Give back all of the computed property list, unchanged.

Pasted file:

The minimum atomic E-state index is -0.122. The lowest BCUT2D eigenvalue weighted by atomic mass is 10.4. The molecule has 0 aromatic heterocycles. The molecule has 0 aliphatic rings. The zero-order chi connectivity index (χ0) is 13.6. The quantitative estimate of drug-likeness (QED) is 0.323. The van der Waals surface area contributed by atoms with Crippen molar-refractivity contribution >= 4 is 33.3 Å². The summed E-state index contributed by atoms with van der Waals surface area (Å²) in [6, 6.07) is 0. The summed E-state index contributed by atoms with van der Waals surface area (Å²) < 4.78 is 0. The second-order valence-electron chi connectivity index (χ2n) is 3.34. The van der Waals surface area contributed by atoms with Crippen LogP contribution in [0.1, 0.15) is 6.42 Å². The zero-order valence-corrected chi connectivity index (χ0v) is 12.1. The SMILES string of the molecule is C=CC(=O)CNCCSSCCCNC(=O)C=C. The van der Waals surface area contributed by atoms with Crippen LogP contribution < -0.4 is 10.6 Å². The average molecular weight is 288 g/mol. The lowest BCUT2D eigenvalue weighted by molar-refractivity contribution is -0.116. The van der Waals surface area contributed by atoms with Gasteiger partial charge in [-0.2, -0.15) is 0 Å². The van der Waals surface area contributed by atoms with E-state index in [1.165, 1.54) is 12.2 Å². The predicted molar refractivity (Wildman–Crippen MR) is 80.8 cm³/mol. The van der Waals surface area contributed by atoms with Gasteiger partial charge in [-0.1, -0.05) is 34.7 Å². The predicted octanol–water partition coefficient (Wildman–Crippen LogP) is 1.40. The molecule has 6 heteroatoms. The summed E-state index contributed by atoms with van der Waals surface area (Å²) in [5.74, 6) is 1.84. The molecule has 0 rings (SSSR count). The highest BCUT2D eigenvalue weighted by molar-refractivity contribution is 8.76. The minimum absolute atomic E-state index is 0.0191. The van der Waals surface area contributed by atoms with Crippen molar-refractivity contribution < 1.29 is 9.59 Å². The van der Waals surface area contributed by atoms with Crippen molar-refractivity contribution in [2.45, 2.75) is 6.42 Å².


The minimum atomic E-state index is -0.122. The lowest BCUT2D eigenvalue weighted by atomic mass is 10.4. The molecule has 0 aromatic heterocycles. The molecule has 0 aliphatic rings. The zero-order chi connectivity index (χ0) is 13.6. The quantitative estimate of drug-likeness (QED) is 0.323. The van der Waals surface area contributed by atoms with Crippen molar-refractivity contribution >= 4 is 33.3 Å². The summed E-state index contributed by atoms with van der Waals surface area (Å²) in [6, 6.07) is 0. The summed E-state index contributed by atoms with van der Waals surface area (Å²) < 4.78 is 0. The second-order valence-electron chi connectivity index (χ2n) is 3.34. The van der Waals surface area contributed by atoms with Crippen LogP contribution in [0.1, 0.15) is 6.42 Å². The zero-order valence-corrected chi connectivity index (χ0v) is 12.1. The SMILES string of the molecule is C=CC(=O)CNCCSSCCCNC(=O)C=C. The van der Waals surface area contributed by atoms with Crippen LogP contribution < -0.4 is 10.6 Å². The average molecular weight is 288 g/mol. The lowest BCUT2D eigenvalue weighted by molar-refractivity contribution is -0.116. The van der Waals surface area contributed by atoms with Gasteiger partial charge in [-0.2, -0.15) is 0 Å². The van der Waals surface area contributed by atoms with E-state index in [1.165, 1.54) is 12.2 Å². The predicted molar refractivity (Wildman–Crippen MR) is 80.8 cm³/mol. The van der Waals surface area contributed by atoms with Gasteiger partial charge in [-0.1, -0.05) is 34.7 Å². The predicted octanol–water partition coefficient (Wildman–Crippen LogP) is 1.40. The molecule has 6 heteroatoms. The summed E-state index contributed by atoms with van der Waals surface area (Å²) in [5.74, 6) is 1.84. The molecule has 0 rings (SSSR count). The highest BCUT2D eigenvalue weighted by molar-refractivity contribution is 8.76. The minimum absolute atomic E-state index is 0.0191. The van der Waals surface area contributed by atoms with Crippen molar-refractivity contribution < 1.29 is 9.59 Å². The van der Waals surface area contributed by atoms with Crippen molar-refractivity contribution in [2.45, 2.75) is 6.42 Å².